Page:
I am reminded of an episode of Andy Griffith titled Barney Gets His Man. In the opening scene, an escaped criminal manages to lose the state policemen who were attempting to recapture him. He eventually finds his way to Mayberry where he encounters Barney Fife who tries to give him a ticket for littering. As he is writing the citation, the state police arrive and see the escapee who also sees them. As he attempts to flee, he accidentally runs into Barney and gets tangled up. This held him up long enough for the state policemen to capture him. As a result, Barney receives high praise from the officers and townspeople who thought he had apprehended the man. In true Barney Fife fashion, he soaked up the accolades with swelling pride. However, he had really done nothing but fall down and accidentally get tangled up with the man.
Sometimes we unknowingly take this approach to religious practices. One such issue is the practice of Christian baptism. Most in our religious world do not associate the practice with salvation, claiming it is an act of obedience done after one is already saved. The biblical picture is quite different as the Bible says it is “…for the forgiveness of sin” (Acts 2:38), to wash away sin (Acts 22:16), into Christ’s death (Rom. 6:3-6), into His body (1 Cor. 12:13), into Christ (Gal. 3:27), and the point at which salvation is granted (Mk. 16:16; 1 Pt. 3:21). With no interpretive artwork, this is the plain biblical teaching on the matter. Many people have learned this to be true after further review of the subject and submitted to the true biblical command.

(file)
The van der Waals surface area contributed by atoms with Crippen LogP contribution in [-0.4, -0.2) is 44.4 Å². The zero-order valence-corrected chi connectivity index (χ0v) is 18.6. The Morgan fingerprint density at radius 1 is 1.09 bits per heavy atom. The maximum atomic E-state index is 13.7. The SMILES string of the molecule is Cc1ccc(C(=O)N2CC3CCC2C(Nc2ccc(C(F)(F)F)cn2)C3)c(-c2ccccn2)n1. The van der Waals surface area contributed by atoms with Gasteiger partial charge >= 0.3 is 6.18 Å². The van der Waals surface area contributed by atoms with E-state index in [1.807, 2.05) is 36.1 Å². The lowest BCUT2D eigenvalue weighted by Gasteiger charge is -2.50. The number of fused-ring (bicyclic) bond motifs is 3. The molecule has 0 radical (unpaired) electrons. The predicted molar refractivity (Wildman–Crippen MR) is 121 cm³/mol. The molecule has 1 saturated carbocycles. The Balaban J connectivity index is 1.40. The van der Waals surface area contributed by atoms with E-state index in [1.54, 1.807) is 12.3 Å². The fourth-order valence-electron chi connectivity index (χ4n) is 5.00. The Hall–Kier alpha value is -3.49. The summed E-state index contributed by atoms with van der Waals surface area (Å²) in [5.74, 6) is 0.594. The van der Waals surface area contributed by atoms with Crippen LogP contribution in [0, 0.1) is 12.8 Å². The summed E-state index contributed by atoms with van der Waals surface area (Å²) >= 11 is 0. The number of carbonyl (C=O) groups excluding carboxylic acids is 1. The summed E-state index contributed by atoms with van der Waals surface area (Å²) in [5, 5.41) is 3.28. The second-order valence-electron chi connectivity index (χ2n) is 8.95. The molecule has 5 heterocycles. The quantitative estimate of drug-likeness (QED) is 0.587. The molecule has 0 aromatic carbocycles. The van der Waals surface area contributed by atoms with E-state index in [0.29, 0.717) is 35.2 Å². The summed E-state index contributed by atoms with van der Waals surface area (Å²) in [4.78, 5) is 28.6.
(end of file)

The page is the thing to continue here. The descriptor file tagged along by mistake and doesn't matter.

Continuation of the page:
However, many who have previously submitted to a “baptism” for reasons other than those stated in Scripture believe there is no need to subsequently be baptized for the right reason. Luke’s record in Acts 19:1-7 will not allow for such a position. When Paul recognized they had not been baptized properly, he had them be baptized for the right reason and into the right name/authority. This is the straightforward message of the passage. If the power were in the water, then it would not matter why someone got “baptized.” However, since the power of baptism is “…through faith in the working of God, who raised Him from the dead” (Col. 2:12), the biblical picture is that for baptism to be effectual it must be the result of a properly informed faith. In other words, baptizing for the wrong reason has no more saving power than to “push ‘em in the pool”.